What is it about?

In this experiment we examined whether using a computer programming pretest before taking a perception survey (i.e., providing examples of the key concept in the survey beforehand) had an impact on students’ self-reported self-efficacy and utility value.

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Why is it important?

Computer programming is becoming an essential skill for young students regardless of their education or career goals. Therefore, for students to develop and for educators and researchers to accurately measure self-efficacy in and value for programming is important. Although student motivation in subject matter can be measured using self-report surveys, these types of instruments are prone to error due to inherent biases. In this research we wanted to know if providing a pretest would help students make more realistic appraisals of their beliefs about programming.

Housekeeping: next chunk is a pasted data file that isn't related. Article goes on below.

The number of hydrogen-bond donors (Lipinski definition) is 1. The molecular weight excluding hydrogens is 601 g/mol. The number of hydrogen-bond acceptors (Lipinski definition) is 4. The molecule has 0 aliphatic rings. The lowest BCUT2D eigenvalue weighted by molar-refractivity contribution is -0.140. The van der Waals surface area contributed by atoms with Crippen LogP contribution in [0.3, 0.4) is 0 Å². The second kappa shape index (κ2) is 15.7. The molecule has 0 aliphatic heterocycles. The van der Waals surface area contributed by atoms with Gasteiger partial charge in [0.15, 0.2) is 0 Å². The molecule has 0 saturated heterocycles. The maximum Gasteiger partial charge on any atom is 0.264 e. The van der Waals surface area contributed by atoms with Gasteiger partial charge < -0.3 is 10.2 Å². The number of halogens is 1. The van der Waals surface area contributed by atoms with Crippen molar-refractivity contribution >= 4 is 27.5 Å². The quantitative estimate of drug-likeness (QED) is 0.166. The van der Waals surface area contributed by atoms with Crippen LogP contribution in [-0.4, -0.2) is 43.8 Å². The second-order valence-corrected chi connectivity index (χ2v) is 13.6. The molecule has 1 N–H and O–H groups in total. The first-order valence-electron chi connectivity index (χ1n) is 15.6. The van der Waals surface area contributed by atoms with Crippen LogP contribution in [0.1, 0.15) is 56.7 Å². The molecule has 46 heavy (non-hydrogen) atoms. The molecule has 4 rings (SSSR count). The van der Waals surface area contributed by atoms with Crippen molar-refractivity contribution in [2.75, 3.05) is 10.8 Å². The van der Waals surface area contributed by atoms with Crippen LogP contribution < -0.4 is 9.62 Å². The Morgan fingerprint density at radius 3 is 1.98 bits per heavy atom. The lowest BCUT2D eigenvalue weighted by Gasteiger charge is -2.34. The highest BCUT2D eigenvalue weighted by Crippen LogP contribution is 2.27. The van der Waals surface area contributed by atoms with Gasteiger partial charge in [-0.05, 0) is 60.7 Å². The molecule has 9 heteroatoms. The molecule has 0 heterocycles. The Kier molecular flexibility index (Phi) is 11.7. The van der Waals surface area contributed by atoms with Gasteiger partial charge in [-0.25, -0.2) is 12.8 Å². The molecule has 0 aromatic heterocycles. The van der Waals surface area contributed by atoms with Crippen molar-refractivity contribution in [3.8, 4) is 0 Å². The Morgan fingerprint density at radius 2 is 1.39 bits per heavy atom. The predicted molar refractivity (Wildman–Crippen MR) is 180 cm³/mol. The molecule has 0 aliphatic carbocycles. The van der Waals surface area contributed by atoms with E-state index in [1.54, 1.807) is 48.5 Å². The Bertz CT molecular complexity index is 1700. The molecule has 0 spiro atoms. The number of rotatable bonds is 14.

The project that resulted in this publication was like a marathon rather than a sprint. From conception through to publication took a longer time than usual, but it was not a bad experience. The team that came together for the work was split across departments and universities, and each member brought a needed area of expertise and skill to the work. It was great that the lead author had a good relationship with the cooperating teacher and school to allow us to get a good number of participants, which can be difficult to obtain with younger learners in public schools.

Professor of Instructional Technology Charles B. Hodges
Georgia Southern University

Read the Original

This page is a summary of: An Exploration of Factors Impacting Middle School Students’ Attitudes Toward Computer Programming, Computers in the Schools, March 2021, Taylor & Francis, DOI: 10.1080/07380569.2021.1882209.
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